The Strategic Guide to Mentorships

Mentors can be absolutely critical to your success. They can help you with career insights and negotiations, share insider industry knowledge, guide you if you’re pivoting careers, support your side hustle dreams, and encourage you when times get tough. I am nine years out of college and have had many mentors in my life, playing big and small roles, and I credit them for helping accelerate my success. They have helped me navigate new jobs, negotiate promotions, brainstorm big ideas, supported my non-profit initiatives, even collaborating with me to get this HuffPost Contributor role. I owe a lot to my mentors, and I want to make sure you get the support that you deserve as well.

There are many successful men and women out there who would be more than happy to help you with career insights and advice... but ask them directly to be your mentor and they might cringe. Mentorships have evolved and the full time one-on-one mentor you may be seeking is getting harder to come by. So what’s a growing boss to do when aligning yourself with the right network is as critical as ever? Follow these guidelines to millennial mentorship success!

How to Choose A (Potential) Mentor

First off, how do you actually find and choose the actual person to invest in? How, out of all the successful people in the world, do you zero in on one or a few who will meet your needs? It all starts with you, and knowing your passion and your vision. You may already be a fan of a few potential mentors; think about who you love to follow on social media or what articles you enjoy reading. If you’re not quite sure what ignites your fire just yet, check out these steps to spark your passion. Take time to freely brainstorm and remember to keep an open mind as you explore what makes you tick. When you’re done, soak it all in and see what sticks out to you and what makes your heart race ― you are unique and your vision will be unique as well! Narrow your interests, then research who is doing what, where they are posting, what hashtags they are using, what events they’re going to, and what clicks with you personally. Make a list of these folks that pique your interest the most, follow them on social media, and start reading their content.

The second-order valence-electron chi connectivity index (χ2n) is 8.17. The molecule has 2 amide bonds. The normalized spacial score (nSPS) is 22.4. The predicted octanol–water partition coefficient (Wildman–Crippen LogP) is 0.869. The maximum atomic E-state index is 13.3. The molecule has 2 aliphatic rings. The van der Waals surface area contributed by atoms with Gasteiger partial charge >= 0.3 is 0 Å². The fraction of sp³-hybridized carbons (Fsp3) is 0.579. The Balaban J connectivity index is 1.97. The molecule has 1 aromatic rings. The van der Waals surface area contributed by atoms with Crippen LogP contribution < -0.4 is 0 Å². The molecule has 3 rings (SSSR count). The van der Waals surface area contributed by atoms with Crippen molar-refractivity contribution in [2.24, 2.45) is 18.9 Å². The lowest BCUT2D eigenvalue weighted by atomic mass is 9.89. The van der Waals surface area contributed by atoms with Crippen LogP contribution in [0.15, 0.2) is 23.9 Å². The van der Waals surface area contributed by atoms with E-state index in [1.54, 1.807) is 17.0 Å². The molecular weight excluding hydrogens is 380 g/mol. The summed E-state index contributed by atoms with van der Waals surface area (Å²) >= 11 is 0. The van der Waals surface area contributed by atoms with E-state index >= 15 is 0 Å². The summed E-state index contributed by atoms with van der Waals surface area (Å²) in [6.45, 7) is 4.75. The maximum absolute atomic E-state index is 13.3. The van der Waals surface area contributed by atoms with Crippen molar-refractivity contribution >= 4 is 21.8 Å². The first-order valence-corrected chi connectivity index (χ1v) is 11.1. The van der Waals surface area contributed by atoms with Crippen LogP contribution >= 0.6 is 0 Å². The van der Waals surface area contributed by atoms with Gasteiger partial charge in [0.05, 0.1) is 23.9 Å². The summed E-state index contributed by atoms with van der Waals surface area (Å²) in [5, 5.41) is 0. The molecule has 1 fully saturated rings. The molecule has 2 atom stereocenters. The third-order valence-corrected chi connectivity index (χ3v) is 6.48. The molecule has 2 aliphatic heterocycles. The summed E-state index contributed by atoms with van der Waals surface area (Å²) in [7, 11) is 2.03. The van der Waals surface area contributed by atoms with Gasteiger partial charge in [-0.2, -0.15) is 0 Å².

Consider A Frentorship

The successful people we look up to are going to be consistently busy pursuing their goals. A lot of these high achievers do make a point to send the elevator back down, and you certainly can connect with them. However, if you request their time for mentorship without any relationship base first, they may give you a flat-out “no” for fear of over-committing. I recommend that you consider connecting with a “frentor” or “friend-mentor.” Frentor is a term which describes an organic yet strategic, mutually beneficial friendship and mentorship relationship.

I first heard the term frentor being used by entrepreneurs and authors Dorie Clark and Jenny Blake. I recently asked Dorie what a frentorship means to her, and how it has enhanced her personal and professional lives. She explained to me:

"I've never had a ‘mentor’ in the typical sense of the word - i.e., an older colleague systematically guiding me. I think those are often in short supply these days, as people face more professional demands and expectations, even as they approach retirement. Instead, I've found that I often learn the most from talented friends, who are peers but may have expertise in certain areas that I don't, or vice versa. I would do anything for a close friend like Jenny Blake. She's taught me a lot professionally, and I'm honored that I've been able to help her, as well."

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Provide Value and Genuinely Invest in Relationships

Once you’ve selected your potential frentors, how do you get yourself out of secret admirer status and into legit frentor status? Chances are, the potential mentors you have selected are sharing plenty of advice already and you should use it! Don't monopolize their time by asking questions to which they've already posted answers. Once you’ve done all your background research (some might call it “stalking”; I call it “research”), you’re ready to make your move.

First, you should focus on authentically providing value to that person — whether it’s buying their book, rating their podcast, sharing their articles, commenting on their posts, or volunteering for an event that they are running. For example, I admire and have learned so much from both Jenny Blake and Dorie Clark, so I engage with them on social media, and share their work to inspire others. Jenny has donated her time to speak at an event for the non-profit I volunteer with, and I spread the word to my network about her game-changing career book Pivot. I recently made sure to pre-order Dorie’s new book (Entrepreneurial You) and grabbed tickets to attend her NYC launch party, and she’s providing me the honor and opportunity to read and review the book before it’s available to the public.